Midterm Forecast Roundup: Semi-Complete Lean/Lock Results

Throughout the election cycle I was keeping track of my predictions for several of the House, Senate and gubernatorial races using Slate’s Lean/Lock game. Readers can get a refresher on my methodology here, and Slate’s rules of the game are available here. Basically, the point of the game was to either “Lean” or “Lock” your predictions towards candidates, and if your picks are copacetic with Pollster.com’s trackers, you get either 15 points per day per candidate that you’ve “Leaned” to, or twenty points per day per candidate you’ve “Locked.” Leans can be changed easily, but Locking implies that you’re basically certain you’ve made the right choice.

I made almost all of my picks on September 7, when I became aware of the game. Unfortunately, the game started August 15, meaning I lost out on a boatload of points. To accommodate latecomers Lean/Lock awarded 7.5 points per retroactive day missed per candidate leaned or locked to correctly, less than half of what I would’ve earned as I never “Leaned,” only “Locked.” However, I’m quite pleased with the performance of my dinky little formula.

The formula correctly predicted the outcomes of sixteen out of seventeen Senate races, five out of six gubernatorial races, and eleven out of eleven House races. By contrast, the average Lean/Lock user correctly predicted the outcomes of twelve out of seventeen Senate races, four out of six gubernatorial races, and ten out of eleven House races. Additionally, most Lean/Lock users appear to have been much more conservative in their estimates, as my score rose much more quickly than the average, implying a higher degree of “Locked” certainty.

Scoring isn’t quite done yet, but as it stands, my score is 41,562 out of a maximum of 45,757; the average score is 23,823, the median is 25,740, and the leaderboard bottoms out at 44,525.

Something interesting is that my errors never overlapped with the average Lean/Lock user’s; this means that this time around, Intrade accounts and public opinion polls had their greatest errors in completely different races. But this also means that, if Lean/Lock users relied on polling averages – a methodology that would guarantee them the maximum daily score – then Intrade users produced markedly more accurate predictions than poll results.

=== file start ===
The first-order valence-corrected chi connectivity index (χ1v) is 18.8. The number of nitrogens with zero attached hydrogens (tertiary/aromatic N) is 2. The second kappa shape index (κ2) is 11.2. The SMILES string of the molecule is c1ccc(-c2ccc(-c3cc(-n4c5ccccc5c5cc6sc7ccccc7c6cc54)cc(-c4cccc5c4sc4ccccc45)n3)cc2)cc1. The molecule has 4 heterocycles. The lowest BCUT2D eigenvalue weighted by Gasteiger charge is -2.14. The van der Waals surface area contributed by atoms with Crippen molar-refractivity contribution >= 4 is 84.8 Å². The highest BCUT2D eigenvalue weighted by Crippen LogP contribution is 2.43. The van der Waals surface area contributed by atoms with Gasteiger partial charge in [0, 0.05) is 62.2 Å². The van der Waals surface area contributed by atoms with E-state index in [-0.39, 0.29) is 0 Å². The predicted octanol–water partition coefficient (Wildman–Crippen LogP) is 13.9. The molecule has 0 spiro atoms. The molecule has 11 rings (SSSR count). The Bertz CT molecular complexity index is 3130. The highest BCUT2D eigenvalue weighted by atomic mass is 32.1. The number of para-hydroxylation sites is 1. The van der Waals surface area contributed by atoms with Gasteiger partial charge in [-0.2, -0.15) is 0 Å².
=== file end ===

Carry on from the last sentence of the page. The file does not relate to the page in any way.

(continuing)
Lean/Lock’s scoring method seemed to rely on the implicit assumption that polls were accurate. Players who felt that polls were inaccurate indicators of final outcomes – as they generally were in the cases of the Wisconsin and Nevada Senate races – sacrificed points for final-day accuracy. This aspect of the scoring was unclear to me when I started playing, but I’m still quite pleased with how I did. My dinky little error-weighted Intrade/poll (“E-WIP,” perhaps?) methodology helped me successfully avoid several incorrect estimates that I would’ve made had I relied solely on polls, and many more errors had I relied on the average Lean/Lock user.

This model has two obvious shortcomings: its methodological rigor is low and it didn’t provide exact percentages, only binary outcomes. The guiding assumptions of my method were, essentially:

  • Polls do not need to be weighted by proximity to elections; they don’t become terribly more accurate with decreased temporal proximity
  • Error rates are stable, or at least predictable – it was unlikely polls would out-perform Intrade this election

That’s it. Despite this, I’m pretty proud anyway. Curious readers can check out The Monkey Cage’s summary of how the models I mentioned in my previous post did. Mine isn’t really comparable to these because of how it was devised, but suffice to say, I had a lot of fun with the process.


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